How sanding a door can stop your phone unlocking

By | June 4, 2018
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“Hello, this is the TalkTalk technical department. This is to notify you that your broadband line will be terminated from today. To solve this problem…”

CLICK.

That was what you’d have heard were you tapping my phone on Wednesday. And it was a new one on me.

Like most people, I sometimes get calls from people saying they’re from Microsoft and that my computer has a virus and they can help me fix it if I just let them take over control.

Of course, they’re not from Microsoft at all, and they don’t even know I have a PC – they just ring lots of people until someone lets them, then either install software to nick any card details I use on it, or deliberately mess it up, then say that to fix the problem I’ll have to pay.

And I also get the phone calls where it’s just a recording saying that due to government grants I can get a free gas boiler. Which is interesting, since my village doesn’t have mains gas, so it wouldn’t be terribly useful to have a gas boiler. I suppose it could make a sort of shelf…

But this one was an automated call – you know, where it’s a recording played back at you. And pretty obviously so, it wasn’t one that was well recorded to sound natural.

It was a scam of course, and had I gone ahead and done whatever they wanted me to do, then no doubt I’d have ended up having to give them my card details or give them access to my broadband account or reveal personal details (that would let them pretend to be me) for “security reasons”.

So I just put the phone down: CLICK.

And, five days later, funnily enough, my broadband has not been “terminated”.

If you get a call like this, just ignore it. Put the phone down. If you’re really worried about “what if it’s true”, then afterwards call your broadband provider and ask them. Get the phone number from their website or from a bill. But first, check the phone line has genuinely cut off from the previous call – ring a friend or the speaking clock (123) to make sure you’re not still on the line to the scammers.

If they do say they’re TalkTalk and you are with TalkTalk, you might wonder how they know. Well, it’s probably not that hard to hack into enough to find that out. But to be honest, they probably don’t bother and just ring lots of people saying they’re from TalkTalk.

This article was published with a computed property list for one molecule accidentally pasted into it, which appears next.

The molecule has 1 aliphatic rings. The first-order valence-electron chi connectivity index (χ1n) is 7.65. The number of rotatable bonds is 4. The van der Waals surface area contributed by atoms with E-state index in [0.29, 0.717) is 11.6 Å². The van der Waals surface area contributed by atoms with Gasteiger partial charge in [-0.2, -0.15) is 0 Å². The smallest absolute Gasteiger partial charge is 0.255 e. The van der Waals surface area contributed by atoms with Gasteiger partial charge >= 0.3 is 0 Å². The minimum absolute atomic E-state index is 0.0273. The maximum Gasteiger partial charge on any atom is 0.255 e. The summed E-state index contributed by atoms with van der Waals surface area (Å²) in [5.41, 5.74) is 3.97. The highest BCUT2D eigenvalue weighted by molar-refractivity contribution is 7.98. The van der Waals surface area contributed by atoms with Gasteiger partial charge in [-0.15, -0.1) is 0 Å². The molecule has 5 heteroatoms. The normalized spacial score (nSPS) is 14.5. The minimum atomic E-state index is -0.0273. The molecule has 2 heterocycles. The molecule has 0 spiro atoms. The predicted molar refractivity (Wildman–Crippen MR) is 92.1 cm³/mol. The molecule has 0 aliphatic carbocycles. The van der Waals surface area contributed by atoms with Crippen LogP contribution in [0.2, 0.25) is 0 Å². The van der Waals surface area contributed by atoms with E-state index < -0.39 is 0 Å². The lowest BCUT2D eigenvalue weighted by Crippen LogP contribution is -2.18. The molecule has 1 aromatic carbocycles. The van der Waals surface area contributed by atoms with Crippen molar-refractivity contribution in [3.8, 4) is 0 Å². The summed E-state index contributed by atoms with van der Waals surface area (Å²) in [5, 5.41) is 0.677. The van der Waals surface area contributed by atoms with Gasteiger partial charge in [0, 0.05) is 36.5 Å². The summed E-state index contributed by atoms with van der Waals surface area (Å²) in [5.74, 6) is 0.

Some will say “What nonsense, I’m not with TalkTalk.” But some will be and might be persuaded.

Anyway, to sum up, be very wary of any phone calls you get pretending to be from Microsoft, from your Anti-Virus program company, from your broadband provider and so on. It’s almost certainly a scam.

How sanding a door can stop your phone unlocking
As I may have said before, I think Smartphones can be great. One of the advantages is how quickly you can use them if you want to quickly check something on the internet.

No need to sit down at a big PC, plug it in, turn it on and wait for ages… you can just pick it up, wake it up and search the internet.

On some you can wake it up by just pressing a button, but I always recommend having a PIN set up (a number to type in to unlock it) so if someone steals your phone (or you lose), other people can’t access it.

Typing a PIN in can be fiddly, though. So you can use one of the other security methods – thumbprint recognition is one of the most common.

You put your thumb on the sensor and it reads your print, checks it’s you and unlocks the phone without you having to type anything in.

My phone doesn’t have it, but Julie’s does. And (since she must trust me) she has my thumbprint in it as well, so I can unlock it.

The other day I went to unlock it and no luck – it wouldn’t work. So I handed it to her… and she had the same problem.

Not the end of the world – you always have a PIN you can type in as well, so she just did that. But I was curious why it wouldn’t work.

Then I twigged. We’d been out getting some things done. I’d been patching up the render on a wall in the garden and Julie had been sanding the front door ready for painting. When I looked at our thumbs, both of us had pretty scraggly skin on the ends of our thumbs from all the mortar or sandpaper.

A few days later it all worked again as our thumbs got back to normal.

I’m not saying don’t use the thumbprint recognition – it can be really convenient. But make sure you don’t forget the PIN to unlock it, just in case.

One thought on “How sanding a door can stop your phone unlocking

  1. Morris Globe

    I too have had calls from “Talktalk” but if you say “I am calling the police” they hang up.
    I did check with Talktalk and it is a scam.
    These callers will say they are from different suppliers and will get “lucky??” at some time.
    Always be aware.

    Reply

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